He desired that the Roman church help by supported his intended travels to Spain (Romans 15:24). 

Romans 15:24 …whenever I journey to Spain, I shall come to you. For I hope to see you on my journey, and to be helped on my way there by you, if first I may enjoy your company for a while.

From Romans 15:24 we also learned that his purpose was to enjoy the company of the Roman Christians, at least for a time (Romans 15:24). 

Overall, a main purpose of the book was for Paul to prepare the Roman Christians for his visit by laying out a systematic presentation of the gospel he had been preaching for over 20 years.

The theme of Romans is the gospel of God (Romans 1:16-17). After having studied the Psalms to discover how one could be saved, the reformer Martin Luther asked the question, “Is righteousness something I must strive for to gain it, or is it something I receive?” It was while pondering this question that Habakkuk 2:4 almost flew off the page at him: “Behold the proud, his soul is not upright in him; but the just shall live by his faith” (Habakkuk 2:4). This same O.T. verse was quoted by Paul in the key passage of the epistle:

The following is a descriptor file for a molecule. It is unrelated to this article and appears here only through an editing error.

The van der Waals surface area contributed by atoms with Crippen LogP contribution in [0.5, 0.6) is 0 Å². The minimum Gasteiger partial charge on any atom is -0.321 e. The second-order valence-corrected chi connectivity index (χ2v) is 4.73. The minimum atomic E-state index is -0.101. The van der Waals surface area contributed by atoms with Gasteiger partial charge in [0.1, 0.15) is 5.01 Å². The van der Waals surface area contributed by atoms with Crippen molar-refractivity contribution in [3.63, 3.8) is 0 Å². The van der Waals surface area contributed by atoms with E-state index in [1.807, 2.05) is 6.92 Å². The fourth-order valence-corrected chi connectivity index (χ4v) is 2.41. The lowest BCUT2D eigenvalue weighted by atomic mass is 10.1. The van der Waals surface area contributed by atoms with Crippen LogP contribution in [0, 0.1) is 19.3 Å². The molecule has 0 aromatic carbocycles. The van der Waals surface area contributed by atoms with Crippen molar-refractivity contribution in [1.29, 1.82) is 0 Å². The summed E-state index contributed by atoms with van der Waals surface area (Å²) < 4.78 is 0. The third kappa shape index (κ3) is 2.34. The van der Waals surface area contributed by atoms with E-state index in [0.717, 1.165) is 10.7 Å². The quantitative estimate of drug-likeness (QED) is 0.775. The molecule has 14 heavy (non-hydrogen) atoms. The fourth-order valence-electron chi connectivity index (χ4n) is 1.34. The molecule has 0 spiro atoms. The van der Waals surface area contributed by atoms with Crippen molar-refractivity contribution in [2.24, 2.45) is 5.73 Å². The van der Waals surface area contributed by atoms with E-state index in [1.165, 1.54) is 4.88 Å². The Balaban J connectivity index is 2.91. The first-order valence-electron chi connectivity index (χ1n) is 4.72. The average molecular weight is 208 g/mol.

For I am not ashamed of the gospel of Christ, for it is the power of God to salvation for everyone who believes, for the Jew first and also for the Greek. {17} For in it the righteousness of God is revealed from faith to faith; as it is written, “The just shall live by faith.”

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1 “Poimen” (pronounced poy-main’) is the Greek word for pastor or shepherd. Poimen Ministries is featured at www.poimenministries.com

2 The Holy Bible, New King James Version. Copyright © 1982 by Thomas Nelson, Inc. 

3 Talk Thru the Bible by Bruce Wilkinson and Kenneth Boa, © 1983 by Thomas Nelson Publishers.